Concentrations of lactoferrin from 0.31 to 50μM exhibited increasing dose-dependent inhibition of HIV-1 p24 antigen production for all six (three SI and three NSI) HIV-1 isolates. The mean human lactoferrin IC50 for the six isolates was 9.6μM (range 2.5-15.8μM), whereas the mean bovine lactoferrin IC50 was 2.4μM (range 0.24-6.3μM; P=0.004). The mean zidovudine IC50 was 0.02μM (range 0.01-0.07μM). A dose-dependent inhibition was observed for the combination of human lactoferrin and zidovudine, with a Cl90 and a Cl75 <1 for the six isolates tested, with a range of 0.15-0.96 and 0.17-0.74, respectively. Similar dose-dependent inhibition was observed for the combination of bovine lactoferrin and zidovudine, with Cl90 and Cl75 <1 for the six isolates tested, with a range of 0.15-0.67 and 0.19-0.57, respectively (see Table 1). These results indicate synergism against HIV-1 when zidovudine is combined with either human or bovine lactoferrin.

Table 1
Table 1
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Human and bovine lactoferrin have recently been found to inhibit a single SI strain of HIV-1 in the MR-4 cell line [2]. It was postulated that the activity of lactoferrin is associated with its ability to bind to heparin-like molecules at the cell surface interfering with the virus-cell fusion and binding. In our study, pretreatment of PBMC with human and bovine lactoferrin demonstrated potent in-vitro anti-HIV-1 activity of SI and NSI HIV-1 clinical isolates. Bovine lactoferrin compared with human lactoferrin had a fourfold lower mean IC50 value, suggesting a more potent anti-HIV-1 effect.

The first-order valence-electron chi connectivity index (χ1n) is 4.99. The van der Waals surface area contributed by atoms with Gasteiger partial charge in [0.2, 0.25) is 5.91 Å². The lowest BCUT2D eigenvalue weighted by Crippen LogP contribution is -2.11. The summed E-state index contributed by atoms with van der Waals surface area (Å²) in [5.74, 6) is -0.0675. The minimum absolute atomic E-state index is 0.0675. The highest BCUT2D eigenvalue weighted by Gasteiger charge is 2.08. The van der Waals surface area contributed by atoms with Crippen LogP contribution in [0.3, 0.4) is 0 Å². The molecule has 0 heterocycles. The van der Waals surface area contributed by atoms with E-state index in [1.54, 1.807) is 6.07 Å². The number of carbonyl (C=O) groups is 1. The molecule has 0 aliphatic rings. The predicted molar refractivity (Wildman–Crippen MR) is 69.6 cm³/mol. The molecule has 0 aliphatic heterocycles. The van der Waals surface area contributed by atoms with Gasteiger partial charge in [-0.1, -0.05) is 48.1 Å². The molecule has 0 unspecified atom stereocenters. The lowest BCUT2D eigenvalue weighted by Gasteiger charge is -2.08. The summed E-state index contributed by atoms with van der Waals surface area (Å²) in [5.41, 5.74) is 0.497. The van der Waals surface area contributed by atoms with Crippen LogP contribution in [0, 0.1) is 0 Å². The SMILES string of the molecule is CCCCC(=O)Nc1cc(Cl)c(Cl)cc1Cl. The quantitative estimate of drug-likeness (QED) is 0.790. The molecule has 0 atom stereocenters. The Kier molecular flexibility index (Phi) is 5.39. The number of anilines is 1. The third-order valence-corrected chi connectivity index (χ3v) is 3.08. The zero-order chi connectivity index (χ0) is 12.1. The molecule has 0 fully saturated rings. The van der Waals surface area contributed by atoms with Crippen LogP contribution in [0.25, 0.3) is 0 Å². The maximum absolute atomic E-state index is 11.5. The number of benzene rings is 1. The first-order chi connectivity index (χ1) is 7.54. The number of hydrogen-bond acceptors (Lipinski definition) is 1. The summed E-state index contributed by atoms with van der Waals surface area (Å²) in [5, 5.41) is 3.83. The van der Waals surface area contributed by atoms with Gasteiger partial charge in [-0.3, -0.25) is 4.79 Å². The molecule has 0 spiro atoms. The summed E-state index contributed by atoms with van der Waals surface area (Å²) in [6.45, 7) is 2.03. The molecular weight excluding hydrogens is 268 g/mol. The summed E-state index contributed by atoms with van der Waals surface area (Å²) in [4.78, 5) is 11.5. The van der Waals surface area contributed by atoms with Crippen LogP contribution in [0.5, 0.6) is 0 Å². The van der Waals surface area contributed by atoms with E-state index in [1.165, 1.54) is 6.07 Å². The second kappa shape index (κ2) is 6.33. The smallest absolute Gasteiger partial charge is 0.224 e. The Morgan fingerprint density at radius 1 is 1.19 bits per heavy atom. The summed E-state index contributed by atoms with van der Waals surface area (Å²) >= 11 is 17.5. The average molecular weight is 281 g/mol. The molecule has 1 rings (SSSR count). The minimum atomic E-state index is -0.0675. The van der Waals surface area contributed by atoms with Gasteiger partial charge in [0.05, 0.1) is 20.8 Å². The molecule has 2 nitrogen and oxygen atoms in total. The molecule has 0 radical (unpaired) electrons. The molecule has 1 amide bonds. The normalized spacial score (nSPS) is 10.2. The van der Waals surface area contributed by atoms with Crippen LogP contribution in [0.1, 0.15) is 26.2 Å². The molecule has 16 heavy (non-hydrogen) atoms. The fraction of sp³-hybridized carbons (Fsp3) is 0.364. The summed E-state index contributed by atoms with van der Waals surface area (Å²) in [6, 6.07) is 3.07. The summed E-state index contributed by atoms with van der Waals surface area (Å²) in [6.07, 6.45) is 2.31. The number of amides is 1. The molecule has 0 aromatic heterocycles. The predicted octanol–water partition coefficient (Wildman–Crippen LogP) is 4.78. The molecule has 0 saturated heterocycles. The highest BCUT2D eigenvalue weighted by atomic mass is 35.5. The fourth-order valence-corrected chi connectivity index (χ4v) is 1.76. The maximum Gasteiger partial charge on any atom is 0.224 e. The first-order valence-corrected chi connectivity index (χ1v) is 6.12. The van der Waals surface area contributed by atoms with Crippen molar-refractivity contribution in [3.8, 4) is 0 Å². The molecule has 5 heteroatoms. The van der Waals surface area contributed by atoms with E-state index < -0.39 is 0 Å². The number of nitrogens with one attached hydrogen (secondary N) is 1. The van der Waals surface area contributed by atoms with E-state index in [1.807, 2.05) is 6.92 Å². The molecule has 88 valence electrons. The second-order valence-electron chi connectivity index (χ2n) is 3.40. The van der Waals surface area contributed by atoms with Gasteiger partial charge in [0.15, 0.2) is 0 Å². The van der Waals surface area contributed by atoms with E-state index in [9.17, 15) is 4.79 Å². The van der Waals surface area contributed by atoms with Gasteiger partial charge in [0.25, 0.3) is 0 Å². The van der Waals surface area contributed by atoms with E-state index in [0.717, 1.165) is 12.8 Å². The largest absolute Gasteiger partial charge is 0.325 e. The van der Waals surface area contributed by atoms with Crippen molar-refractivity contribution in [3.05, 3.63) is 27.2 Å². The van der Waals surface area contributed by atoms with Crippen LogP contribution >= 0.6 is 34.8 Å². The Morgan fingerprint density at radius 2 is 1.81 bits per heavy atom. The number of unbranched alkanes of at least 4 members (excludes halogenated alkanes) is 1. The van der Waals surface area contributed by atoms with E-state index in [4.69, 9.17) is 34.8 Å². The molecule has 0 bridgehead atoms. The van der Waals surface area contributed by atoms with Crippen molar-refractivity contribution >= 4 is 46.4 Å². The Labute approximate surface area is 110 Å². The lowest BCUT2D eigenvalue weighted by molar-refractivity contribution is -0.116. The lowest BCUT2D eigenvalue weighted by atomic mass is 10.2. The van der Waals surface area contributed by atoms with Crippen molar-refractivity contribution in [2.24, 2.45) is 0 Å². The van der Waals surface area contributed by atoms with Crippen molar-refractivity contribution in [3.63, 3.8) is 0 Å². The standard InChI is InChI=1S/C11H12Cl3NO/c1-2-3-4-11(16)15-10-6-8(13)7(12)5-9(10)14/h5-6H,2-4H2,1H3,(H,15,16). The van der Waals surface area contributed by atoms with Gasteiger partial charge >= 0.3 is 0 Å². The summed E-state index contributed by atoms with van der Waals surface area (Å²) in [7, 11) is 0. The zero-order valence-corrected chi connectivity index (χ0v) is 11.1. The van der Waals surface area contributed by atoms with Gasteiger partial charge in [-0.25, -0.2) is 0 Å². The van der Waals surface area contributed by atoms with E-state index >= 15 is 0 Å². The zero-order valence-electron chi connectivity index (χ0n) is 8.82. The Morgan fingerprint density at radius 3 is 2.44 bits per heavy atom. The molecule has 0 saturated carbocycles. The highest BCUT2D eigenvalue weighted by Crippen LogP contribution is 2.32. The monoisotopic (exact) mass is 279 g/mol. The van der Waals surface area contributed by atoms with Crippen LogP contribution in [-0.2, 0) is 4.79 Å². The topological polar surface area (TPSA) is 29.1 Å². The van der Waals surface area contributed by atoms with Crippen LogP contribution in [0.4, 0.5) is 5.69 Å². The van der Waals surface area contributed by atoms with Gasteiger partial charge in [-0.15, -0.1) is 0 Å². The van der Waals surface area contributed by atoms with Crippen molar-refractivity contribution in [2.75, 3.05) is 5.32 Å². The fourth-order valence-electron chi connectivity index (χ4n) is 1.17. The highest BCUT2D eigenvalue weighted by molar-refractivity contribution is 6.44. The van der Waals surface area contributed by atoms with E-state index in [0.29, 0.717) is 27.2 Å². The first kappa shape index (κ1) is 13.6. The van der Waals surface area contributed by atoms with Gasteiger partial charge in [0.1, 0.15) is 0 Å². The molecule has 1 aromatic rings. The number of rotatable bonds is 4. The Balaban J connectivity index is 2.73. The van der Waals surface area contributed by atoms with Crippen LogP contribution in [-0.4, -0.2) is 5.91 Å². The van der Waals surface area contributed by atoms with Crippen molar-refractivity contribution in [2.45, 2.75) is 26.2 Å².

Breastfeeding is not recommended in HIV-infected women in the industrialized world because of the risk of HIV-1 transmission; however, in developing countries breastfeeding is still common where there is no safe alternative. Milk lactoferrin levels are high in colostrum and then gradually decrease during lactation [7]. The decrease in lactoferrin correlates with the increasing risk of HIV-1 transmission through breastmilk as the infant grows older [8]. Lactoferrin supplement during this period may reduce the risk of HIV transmission.

Zidovudine given during pregnancy and to the neonate for 6 weeks has been shown to decrease HIV perinatal transmission by 68% [9]. Recently, a 50% decrease in perinatal HIV-1 transmission was demonstrated when zidovudine was administered during the last 4 weeks of pregnancy [10]. Suitable agents to be used in conjunction with zidovudine should have different targets, and be safe and inexpensive for use in developing countries. These findings suggest that human and bovine lactoferrin have anti-HIV-1 activity, when combined with zidovudine, demonstrate synergism against SI and NSI HIV-1 clinical isolates, and may prove useful in decreasing the perinatal transmission of HIV-1.

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© 1999 Lippincott Williams & Wilkins, Inc.